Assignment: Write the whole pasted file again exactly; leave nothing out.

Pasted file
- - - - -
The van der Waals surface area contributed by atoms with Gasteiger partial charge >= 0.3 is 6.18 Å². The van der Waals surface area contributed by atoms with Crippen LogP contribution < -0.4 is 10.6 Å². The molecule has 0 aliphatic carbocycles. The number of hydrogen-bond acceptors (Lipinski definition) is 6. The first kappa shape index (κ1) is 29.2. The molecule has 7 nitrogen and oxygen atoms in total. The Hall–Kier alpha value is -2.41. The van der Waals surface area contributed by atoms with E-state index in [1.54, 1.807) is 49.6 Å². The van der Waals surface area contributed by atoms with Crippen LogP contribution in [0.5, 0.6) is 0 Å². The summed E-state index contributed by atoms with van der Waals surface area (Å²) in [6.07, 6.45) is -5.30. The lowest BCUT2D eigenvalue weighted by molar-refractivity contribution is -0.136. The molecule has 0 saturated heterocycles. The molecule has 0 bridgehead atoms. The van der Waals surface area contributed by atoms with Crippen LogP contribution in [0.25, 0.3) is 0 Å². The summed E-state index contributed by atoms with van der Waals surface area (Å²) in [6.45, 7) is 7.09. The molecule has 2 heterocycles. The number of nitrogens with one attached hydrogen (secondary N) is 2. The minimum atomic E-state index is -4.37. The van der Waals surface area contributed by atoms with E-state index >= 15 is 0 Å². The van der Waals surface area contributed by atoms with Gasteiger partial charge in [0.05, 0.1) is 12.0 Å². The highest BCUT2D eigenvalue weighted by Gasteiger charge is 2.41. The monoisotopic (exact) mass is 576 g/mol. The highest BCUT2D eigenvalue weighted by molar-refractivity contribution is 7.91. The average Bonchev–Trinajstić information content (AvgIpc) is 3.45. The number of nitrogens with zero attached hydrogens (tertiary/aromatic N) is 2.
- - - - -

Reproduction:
The van der Waals surface area contributed by atoms with Gasteiger partial charge >= 0.3 is 6.18 Å². The van der Waals surface area contributed by atoms with Crippen LogP contribution < -0.4 is 10.6 Å². The molecule has 0 aliphatic carbocycles. The number of hydrogen-bond acceptors (Lipinski definition) is 6. The first kappa shape index (κ1) is 29.2. The molecule has 7 nitrogen and oxygen atoms in total. The Hall–Kier alpha value is -2.41. The van der Waals surface area contributed by atoms with E-state index in [1.54, 1.807) is 49.6 Å². The van der Waals surface area contributed by atoms with Crippen LogP contribution in [0.5, 0.6) is 0 Å². The summed E-state index contributed by atoms with van der Waals surface area (Å²) in [6.07, 6.45) is -5.30. The lowest BCUT2D eigenvalue weighted by molar-refractivity contribution is -0.136. The molecule has 0 saturated heterocycles. The molecule has 0 bridgehead atoms. The van der Waals surface area contributed by atoms with Crippen LogP contribution in [0.25, 0.3) is 0 Å². The summed E-state index contributed by atoms with van der Waals surface area (Å²) in [6.45, 7) is 7.09. The molecule has 2 heterocycles. The number of nitrogens with one attached hydrogen (secondary N) is 2. The minimum atomic E-state index is -4.37. The van der Waals surface area contributed by atoms with E-state index >= 15 is 0 Å². The van der Waals surface area contributed by atoms with Gasteiger partial charge in [0.05, 0.1) is 12.0 Å². The highest BCUT2D eigenvalue weighted by Gasteiger charge is 2.41. The monoisotopic (exact) mass is 576 g/mol. The highest BCUT2D eigenvalue weighted by molar-refractivity contribution is 7.91. The average Bonchev–Trinajstić information content (AvgIpc) is 3.45. The number of nitrogens with zero attached hydrogens (tertiary/aromatic N) is 2.